Albums: Lee Bannon remembers when drum ‘n’ bass was good

lee bannon

Lee Bannon
Alternate/Endings
(Ninja Tune)
Jan 13, 2014

Bumbaclot! I just felt like typing that after listening to Lee Bannon’s Ninja Tune debut, mostly because all the skittering breaks and moody samples make me think of ragga jungle. Really Alternate/Endings is more like A Guy Called Gerald’s Juicebox singles in their Gothic atmosphere and convoluted but not comically overblown breakbeat science. Harder than latter-day Amen-tweakers like LTJ Bukem, more serious than cut-ups like Squarepusher — but still not so dour that he would resist the urge to call a track “Phoebe Cates,” Bannon is a throwback in the best way.

 

rasg280114

Ras G
Raw Fruit Vol. 2
(Leaving)
Jan 13, 2014

You don’t need me to remind you how much I love Ras G, and Raw Fruit Vol. 2 is such a breath of fresh, er, herb that I don’t even mind that it was released on cassette. Because, you know, formats that needed to come back. Who the fuck was sitting around reminiscing about having to rewind things? Anyways, RF2 features lots of heavy smokers-delight breaks and movie samples (Denis Leary in Judgment Night is a major highlight — You’re in MY world now, Emilio Estevez!) along with some dynamite jazzy bits. My favourite aspect remains how samples from other songs he’s released show up again here, part of Ras’ personal cosmology of sampledelia that conjures up feelings of continuity, or at least, the sense that he may be too blunted on a regular basis to remember which samples he’s already used. It makes me smile either way. Don’t sleep.

warpaint

Warpaint
Warpaint
(Rough Trade)
Jan 18, 2014

It’s sad when a group succumbs to an obvious and entirely preventable illness, like heroin addiction, ska-punk or the affliction I’ve dubbed “We don’t need your fascist 4/4 time.” Warpaint’s self-titled album has a handful of songs that are as strong as the bulk of their debut, and it’s no coincidence that they’re the ones that are tightly focused (the unspeakably hypnotic “Biggy,” the PiL-meets-ESG throb of “Disco Very”) as opposed to the ones where melodies spill lazily over barlines (“Keep It Healthy”) and shifts into weird, unrelated keys come out of nowhere (“Love Is To Die”). It seems to be the byproduct of listening to too much weedy British folk music, or more likely, Amnesiac-era Radiohead. But where they can get away with bizarro time signatures and high drama, Warpaint’s songs mostly don’t have the extremely compelling melodic/lyrical guts of a “Paranoid Android” or a “Pyramid Song”, so their wanky arrangements and tortured crooning come off as, well, just that. I certainly wouldn’t write off a group with an instant-classic dirge like “Go In” in them, but I hope they can shake whatever bug afflicts a few too many of this album’s tracks. Always practice safe influence-intercourse, kids.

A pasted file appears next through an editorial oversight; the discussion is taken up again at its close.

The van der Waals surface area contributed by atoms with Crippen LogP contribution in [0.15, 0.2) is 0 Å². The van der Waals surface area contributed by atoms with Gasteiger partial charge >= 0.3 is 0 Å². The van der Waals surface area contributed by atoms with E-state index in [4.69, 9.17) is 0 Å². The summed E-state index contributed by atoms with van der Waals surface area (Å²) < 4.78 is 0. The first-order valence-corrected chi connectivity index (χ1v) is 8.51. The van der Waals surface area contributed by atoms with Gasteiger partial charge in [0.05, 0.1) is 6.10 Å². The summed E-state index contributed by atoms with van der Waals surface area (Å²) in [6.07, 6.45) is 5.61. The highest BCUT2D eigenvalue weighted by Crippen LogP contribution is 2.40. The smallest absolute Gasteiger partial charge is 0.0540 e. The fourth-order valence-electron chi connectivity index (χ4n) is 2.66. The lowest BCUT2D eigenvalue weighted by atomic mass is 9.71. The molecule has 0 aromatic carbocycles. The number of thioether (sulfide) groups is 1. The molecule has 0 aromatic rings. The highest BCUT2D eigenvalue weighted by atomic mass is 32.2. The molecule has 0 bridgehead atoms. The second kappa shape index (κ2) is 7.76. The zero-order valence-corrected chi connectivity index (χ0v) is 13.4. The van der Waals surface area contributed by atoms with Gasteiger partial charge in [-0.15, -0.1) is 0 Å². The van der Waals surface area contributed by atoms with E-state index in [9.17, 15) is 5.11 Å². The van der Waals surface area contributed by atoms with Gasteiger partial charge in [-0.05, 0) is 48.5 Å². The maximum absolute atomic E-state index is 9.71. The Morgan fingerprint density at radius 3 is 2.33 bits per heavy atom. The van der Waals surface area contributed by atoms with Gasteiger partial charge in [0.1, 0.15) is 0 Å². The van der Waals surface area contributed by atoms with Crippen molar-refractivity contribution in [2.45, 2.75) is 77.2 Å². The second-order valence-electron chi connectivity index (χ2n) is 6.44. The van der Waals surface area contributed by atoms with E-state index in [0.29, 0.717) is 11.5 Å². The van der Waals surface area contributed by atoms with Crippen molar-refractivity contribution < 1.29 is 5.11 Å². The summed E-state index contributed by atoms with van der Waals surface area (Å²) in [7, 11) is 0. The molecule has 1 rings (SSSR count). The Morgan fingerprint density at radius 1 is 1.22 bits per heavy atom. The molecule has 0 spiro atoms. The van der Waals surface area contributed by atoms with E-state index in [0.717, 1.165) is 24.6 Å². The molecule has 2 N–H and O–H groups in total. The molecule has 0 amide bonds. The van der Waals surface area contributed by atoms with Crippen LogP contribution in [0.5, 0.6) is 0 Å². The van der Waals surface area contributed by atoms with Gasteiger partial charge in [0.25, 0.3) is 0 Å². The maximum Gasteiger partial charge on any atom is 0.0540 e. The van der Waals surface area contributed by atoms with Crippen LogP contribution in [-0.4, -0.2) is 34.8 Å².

actress

Actress
Ghettoville
(Werkdiscs/Ninja Tune)
Jan 27, 2014

The trends in urban music production over the last year summed up in one phrase: ‘Anita Baker Screwed & Chopped’. Everything sounds like it’s a tenth generation dub of a tape that had been retrieved from inside a club urinal. As a listening experience, Actress’ follow-up to R.I.P., and last under the name, is about as washed-out and grey as the album cover, but consuming Ghettoville in chunks makes it a lot more digestible. I don’t know why anyone would dirty up a track like “Rims” when the source material isn’t that sonically engaging in the first place – a bright lead voice ramps up and down in pitch with industrial-grade soul-crushing repetition while a cymbal clangs incessantly in the background.

I thought the dreary one-two punch of “Rims” and “Contagious” might drive me off in search of a civil defense bunker to hide in. But “Gaze” has a bit more texture and colour, with a wispy synth smeared across the track and a Chicago house-style beat that summons the atmosphere of a warehouse party where the speakers are half blown but everyone’s too out of their gourd to notice. “Skyline” and “Frontline” are similarly driving, and even the pummeling hi-hats of “Birdcage” are offset by some chilly electro synth vibes that balance things out nicely. Recommended for when you’re stuck somewhere with a boom box whose speakers will not reproduce treble frequencies of any kind. Could potentially sound great on a supermarket PA. Anyone want to test that theory?

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